Robert Rice: Ah, good question. Most experienced gamers are familiar with the old enmities between PvP players and Role Players (usually referred to with the unflattering name of “care bears”). I think the big problem here is that it is a real pain in the neck to get ganked out of the blue by some player much bigger than you are, and not be able to do anything about it. The power disparity between characters of different levels totally makes things unfair for the smaller guy, and they usually have very little recourse to do anything about it, unless they belong to a militant guild that will go on a manhunt at the slightest provocation or drop of blood spilled. The two common solutions that comes up frequently to deal with people complaining about harassment or whatever, are 1) separate servers…one for PvP and one for Role-playing, or 2) a “opt in” PvP mechanic (or PK flags, whatever). The first is a ludicrous solution in my opinion. Both elements are necessary in a ROLE-PLAYING game. Splitting them apart is like giving someone the choice of eating a plain pizza with no toppings or cheese, or a plate with the toppings and cheese, but no sauce or crust. The second case isn’t so bad, but it tends to terribly penalize players in some situations. Imagine hanging out with your girlfriend in some game or another and a guy comes up and starts talking smack and generally being rude. Sure, you could ignore him but he is still dancing around and giving you dirty emotes, or you could report him for harassment (great way to make friends), or you could ROLE PLAY and defend your woman’s honor by teaching him a lesson at the point of a sword. Uh oh, you are now marked as a PvP player and fair game for a bunch of other hoodlums, or you suffer a PK penalty (watch out for the city guards). All lame.
The answer here is to implement mechanics that give players a chance for revenge (hiring bounty hunters for example…also a good case for player created quests), filing a grievance with NPC police (resulting in a short term jail sentence or a fine?), or maybe some non-combat actions…why cant I silence the guy for a few minutes (no chatting with anyone, no emoting either), or simply tie him up and drag him into a nice quiet corner where I can pummel some sense into him. Of course these sort of things bring in some other issues in terms of balance, power disparities, and so forth, but we have some really nifty solutions here (sorry, can’t talk about them yet). Characters also need to be able to make their own safe zones. Simply saying “no offensive magic allowed in town” is a rather lazy way to address the problem. I would much rather have spells that can temporarily create a magic sanctuary for a limited time in a limited space where nothing offensive can occur, or introduce other ways to avoid or get away from attacks. Being able to hide or camouflage (no auto targeting…if I can’t see you, then I shouldn’t know you are there) is one thing, another is changing how combat itself is done. If everything is decided by who attacks first, or who has better gear, then that is not good enough for me and really limits player options.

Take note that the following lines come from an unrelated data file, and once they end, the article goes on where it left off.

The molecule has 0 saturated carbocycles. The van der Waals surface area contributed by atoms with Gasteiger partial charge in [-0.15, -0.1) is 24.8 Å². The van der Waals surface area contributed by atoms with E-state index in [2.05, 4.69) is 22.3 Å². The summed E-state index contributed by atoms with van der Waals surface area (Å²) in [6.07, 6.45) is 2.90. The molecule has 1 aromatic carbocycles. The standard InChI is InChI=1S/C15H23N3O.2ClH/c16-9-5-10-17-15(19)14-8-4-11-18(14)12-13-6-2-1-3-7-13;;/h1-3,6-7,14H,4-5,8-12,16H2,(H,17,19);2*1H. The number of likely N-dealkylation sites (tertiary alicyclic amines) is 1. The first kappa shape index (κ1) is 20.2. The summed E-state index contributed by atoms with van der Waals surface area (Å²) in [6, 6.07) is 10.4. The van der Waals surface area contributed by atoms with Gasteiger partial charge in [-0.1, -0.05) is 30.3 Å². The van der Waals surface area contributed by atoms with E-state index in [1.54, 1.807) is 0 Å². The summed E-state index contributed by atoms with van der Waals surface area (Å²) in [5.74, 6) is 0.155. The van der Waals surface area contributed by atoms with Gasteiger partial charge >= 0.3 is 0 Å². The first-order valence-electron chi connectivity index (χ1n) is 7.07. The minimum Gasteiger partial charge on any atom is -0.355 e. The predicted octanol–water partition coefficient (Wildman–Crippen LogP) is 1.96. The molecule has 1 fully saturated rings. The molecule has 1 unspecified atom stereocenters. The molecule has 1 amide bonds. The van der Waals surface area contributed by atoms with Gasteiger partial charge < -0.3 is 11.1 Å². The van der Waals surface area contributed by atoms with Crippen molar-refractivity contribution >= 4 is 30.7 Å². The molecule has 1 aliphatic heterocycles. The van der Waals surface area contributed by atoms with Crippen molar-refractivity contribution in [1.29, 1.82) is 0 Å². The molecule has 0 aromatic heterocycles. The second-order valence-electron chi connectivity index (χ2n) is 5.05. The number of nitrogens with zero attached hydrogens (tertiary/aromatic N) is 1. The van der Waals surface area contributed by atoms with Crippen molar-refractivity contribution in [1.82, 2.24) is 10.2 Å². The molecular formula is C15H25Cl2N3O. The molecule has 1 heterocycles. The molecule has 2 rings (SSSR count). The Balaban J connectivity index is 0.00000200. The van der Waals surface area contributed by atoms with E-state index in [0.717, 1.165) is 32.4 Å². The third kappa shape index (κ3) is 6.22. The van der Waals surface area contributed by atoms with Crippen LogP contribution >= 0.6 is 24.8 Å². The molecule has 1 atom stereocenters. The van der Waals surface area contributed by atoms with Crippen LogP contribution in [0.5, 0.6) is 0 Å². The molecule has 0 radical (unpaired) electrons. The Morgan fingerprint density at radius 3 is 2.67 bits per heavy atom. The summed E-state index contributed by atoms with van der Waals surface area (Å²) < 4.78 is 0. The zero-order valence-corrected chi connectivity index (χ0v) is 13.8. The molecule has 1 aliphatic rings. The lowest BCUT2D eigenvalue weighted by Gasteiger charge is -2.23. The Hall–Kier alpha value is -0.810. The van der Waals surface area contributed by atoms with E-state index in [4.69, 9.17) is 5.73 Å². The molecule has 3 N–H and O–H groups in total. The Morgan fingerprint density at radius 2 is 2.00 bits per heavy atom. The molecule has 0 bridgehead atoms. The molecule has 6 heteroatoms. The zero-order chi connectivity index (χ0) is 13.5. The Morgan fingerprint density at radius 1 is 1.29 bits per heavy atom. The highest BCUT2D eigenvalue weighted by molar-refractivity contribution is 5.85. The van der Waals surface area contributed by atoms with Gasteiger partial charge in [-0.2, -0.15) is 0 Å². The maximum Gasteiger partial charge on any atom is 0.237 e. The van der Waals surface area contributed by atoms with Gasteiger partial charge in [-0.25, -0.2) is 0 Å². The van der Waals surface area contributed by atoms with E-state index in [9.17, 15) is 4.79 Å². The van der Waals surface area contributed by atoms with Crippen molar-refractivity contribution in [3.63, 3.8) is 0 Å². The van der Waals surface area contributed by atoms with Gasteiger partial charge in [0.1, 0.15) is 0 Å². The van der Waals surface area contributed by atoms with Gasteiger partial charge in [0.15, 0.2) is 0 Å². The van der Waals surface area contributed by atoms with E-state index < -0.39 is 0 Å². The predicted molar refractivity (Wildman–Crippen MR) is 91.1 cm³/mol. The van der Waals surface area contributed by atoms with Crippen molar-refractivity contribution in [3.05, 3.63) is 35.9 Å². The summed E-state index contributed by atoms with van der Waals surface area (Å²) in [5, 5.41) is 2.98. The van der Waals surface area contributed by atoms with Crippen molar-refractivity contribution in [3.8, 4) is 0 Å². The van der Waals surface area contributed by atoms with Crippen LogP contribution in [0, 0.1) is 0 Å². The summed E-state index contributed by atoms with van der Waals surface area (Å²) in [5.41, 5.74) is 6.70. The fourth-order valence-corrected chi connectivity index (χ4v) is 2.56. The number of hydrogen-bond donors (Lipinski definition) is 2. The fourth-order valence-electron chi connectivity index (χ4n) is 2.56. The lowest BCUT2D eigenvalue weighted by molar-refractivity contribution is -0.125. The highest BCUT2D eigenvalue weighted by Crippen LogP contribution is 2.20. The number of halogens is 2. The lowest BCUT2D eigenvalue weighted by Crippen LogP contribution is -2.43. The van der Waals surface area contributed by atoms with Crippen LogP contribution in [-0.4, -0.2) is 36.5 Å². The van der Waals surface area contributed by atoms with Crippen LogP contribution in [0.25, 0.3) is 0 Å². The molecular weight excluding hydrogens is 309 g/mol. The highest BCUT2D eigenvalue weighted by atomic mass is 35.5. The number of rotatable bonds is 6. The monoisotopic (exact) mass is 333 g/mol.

Anyway, to answer the question, any player should be able to attack any other player anywhere and at anytime, but players need to be able to get away or get revenge fairly though game mechanics, working with other players, or simply avoiding it to begin with. Implemented properly, open PvP should enhance role-playing opportunities, not ruin them.
This is part one of a two part interview. For the second half click here.
Let us know your comments after the click.